While the Attorney General raises the question whether a cause of action for prohibition founded on discrimination in jury selection may be stated at all, we do not concur with him in his doubt concerning the answer. There is no reason why a petition for a writ of prohibition cannot be filed in objecting to an unconstitutional and improper jury panel. However, this case itself furnishes a good example of the delay and consequent basic interference with the functions of the criminal courts that result from an application for a writ of prohibition with respect to the jury panel assigned to a given case. Here, the defendant was accused of a relatively minor breach of the law in August of 1967, and the trial has not been held and will be delayed for a considerable period of time still, because of the question whether the proposed jury panel is proper. It is apparent, furthermore, that a court is much better able to answer the question whether a defendant's jury panel is fair after trial rather than before. It, therefore, seems clear to us that the courts should not hesitate to invoke their discretionary right to refuse the issuance of a writ of prohibition before trial in cases of this caliber. The right to challenge a jury panel in advance through application for a writ of prohibition exists, but common sense would indicate that it should not be frequently asked for or granted.

[2] It is the policy of the federal and state governments throughout the country to provide a fair and unprejudiced jury for the trial of any case, criminal or civil. [3] As a consequence, there has grown up a basic viewpoint with respect to the quality of juries which is perhaps well phrased as anywhere else by Congress in the Jury Selection and Service Act of 1968 (Public Laws 90-274; 82 Stats. 53), where sections 1861 and 1862 read as follows:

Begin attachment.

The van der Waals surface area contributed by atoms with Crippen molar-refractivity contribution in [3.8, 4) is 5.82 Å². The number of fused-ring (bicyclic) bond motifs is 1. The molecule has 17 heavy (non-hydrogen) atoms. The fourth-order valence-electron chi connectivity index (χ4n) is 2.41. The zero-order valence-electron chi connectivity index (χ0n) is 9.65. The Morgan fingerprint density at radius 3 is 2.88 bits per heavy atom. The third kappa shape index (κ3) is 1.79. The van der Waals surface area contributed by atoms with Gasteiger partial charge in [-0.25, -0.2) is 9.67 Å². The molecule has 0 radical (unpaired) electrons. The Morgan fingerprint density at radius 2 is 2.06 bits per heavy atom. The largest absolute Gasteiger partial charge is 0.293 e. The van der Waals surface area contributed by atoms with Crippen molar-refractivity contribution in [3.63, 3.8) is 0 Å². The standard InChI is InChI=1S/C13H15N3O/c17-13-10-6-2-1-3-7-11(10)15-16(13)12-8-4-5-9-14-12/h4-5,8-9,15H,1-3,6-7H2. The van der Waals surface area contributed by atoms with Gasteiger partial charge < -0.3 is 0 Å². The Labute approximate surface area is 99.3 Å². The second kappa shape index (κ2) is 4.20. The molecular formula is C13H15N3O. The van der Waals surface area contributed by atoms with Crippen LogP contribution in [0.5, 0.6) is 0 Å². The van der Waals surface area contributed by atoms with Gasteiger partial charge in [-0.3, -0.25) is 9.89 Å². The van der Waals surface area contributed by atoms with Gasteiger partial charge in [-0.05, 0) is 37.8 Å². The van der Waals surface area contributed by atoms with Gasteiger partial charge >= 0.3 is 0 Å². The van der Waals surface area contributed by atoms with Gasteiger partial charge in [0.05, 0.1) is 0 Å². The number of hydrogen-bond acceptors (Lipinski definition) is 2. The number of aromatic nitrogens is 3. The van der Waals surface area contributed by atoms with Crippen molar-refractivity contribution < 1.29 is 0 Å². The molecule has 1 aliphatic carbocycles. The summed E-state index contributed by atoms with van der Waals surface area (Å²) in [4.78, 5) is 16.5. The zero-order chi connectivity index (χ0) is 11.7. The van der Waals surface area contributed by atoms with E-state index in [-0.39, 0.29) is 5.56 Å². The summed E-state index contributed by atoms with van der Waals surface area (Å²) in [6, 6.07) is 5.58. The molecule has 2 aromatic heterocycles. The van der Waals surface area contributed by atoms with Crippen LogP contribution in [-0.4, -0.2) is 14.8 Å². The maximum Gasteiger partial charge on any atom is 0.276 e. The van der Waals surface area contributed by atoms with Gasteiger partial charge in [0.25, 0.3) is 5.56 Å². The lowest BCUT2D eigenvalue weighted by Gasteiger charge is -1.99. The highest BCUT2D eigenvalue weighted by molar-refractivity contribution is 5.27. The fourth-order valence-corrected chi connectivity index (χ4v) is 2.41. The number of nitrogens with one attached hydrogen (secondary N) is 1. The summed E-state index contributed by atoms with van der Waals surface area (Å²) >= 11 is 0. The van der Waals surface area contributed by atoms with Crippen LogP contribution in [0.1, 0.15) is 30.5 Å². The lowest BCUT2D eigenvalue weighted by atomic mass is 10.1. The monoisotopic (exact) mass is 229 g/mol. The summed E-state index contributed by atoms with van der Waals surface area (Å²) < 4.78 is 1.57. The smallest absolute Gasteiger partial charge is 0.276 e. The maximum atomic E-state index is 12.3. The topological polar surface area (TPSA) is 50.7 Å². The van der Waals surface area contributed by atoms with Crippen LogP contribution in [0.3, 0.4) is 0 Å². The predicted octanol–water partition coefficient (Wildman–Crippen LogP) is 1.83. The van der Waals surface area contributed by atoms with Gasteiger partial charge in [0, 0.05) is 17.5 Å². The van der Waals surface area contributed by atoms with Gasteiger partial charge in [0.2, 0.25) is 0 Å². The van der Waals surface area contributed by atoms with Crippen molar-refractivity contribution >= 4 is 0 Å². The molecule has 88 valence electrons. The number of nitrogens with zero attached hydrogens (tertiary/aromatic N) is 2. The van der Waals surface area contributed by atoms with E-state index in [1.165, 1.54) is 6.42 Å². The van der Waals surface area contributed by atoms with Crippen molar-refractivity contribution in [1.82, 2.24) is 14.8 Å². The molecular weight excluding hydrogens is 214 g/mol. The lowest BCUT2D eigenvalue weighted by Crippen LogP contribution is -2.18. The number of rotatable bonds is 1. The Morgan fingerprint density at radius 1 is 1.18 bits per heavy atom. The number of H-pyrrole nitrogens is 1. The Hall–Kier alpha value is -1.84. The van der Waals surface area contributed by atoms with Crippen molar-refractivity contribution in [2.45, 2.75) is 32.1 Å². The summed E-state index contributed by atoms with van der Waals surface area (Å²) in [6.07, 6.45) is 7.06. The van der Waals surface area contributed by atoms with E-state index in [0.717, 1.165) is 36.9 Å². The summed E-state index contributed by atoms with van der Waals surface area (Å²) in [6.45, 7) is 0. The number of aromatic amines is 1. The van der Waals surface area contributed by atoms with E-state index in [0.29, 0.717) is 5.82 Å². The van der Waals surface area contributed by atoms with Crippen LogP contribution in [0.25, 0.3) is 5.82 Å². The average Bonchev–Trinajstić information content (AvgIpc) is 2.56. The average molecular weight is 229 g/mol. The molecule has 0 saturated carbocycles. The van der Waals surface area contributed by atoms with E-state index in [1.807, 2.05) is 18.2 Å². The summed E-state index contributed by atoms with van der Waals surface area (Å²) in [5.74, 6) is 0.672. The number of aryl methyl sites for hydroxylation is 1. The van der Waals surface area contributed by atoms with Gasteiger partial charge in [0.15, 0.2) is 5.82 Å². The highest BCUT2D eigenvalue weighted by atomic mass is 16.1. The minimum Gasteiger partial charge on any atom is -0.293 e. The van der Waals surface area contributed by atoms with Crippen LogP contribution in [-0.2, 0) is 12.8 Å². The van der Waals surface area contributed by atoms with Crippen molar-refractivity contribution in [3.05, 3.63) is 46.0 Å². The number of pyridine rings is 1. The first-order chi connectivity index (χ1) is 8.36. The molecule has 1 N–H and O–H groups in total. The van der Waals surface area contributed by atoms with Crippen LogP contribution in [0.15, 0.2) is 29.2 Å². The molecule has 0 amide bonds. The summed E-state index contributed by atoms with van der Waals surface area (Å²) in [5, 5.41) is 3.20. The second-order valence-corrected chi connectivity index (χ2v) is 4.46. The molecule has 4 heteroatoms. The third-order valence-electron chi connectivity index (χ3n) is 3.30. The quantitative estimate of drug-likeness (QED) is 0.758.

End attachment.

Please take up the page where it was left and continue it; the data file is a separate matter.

"§ 1861. Declaration of policy [273 Cal. App. 2d 619]

"It is the policy of the United States that all litigants in Federal courts entitled to trial by jury shall have the right to grand and petit juries selected at random from a fair cross section of the community in the district or division wherein the court convenes. It is further the policy of the United States that all citizens shall have the opportunity to be considered for service on grand and petit juries in the district courts of the United States, and shall have an obligation to serve as jurors when summoned for that purpose.

"1862. Discrimination prohibited

"No citizen shall be excluded from service as a grand or petit juror in the district courts of the United States on account of race, color, religion, sex, national origin, or economic status."

When the principles of the foregoing declaration of policy are observed, much is left to the wise discretion of the trial judge and the attorneys in selecting a jury. The statutory right of counsel to exercise challenges for cause and peremptory challenges also gives wide scope to persons tried in the criminal courts to secure juries that are fair and competent.

The sustaining of the demurrer without leave to amend was proper for the reasons hereinafter stated.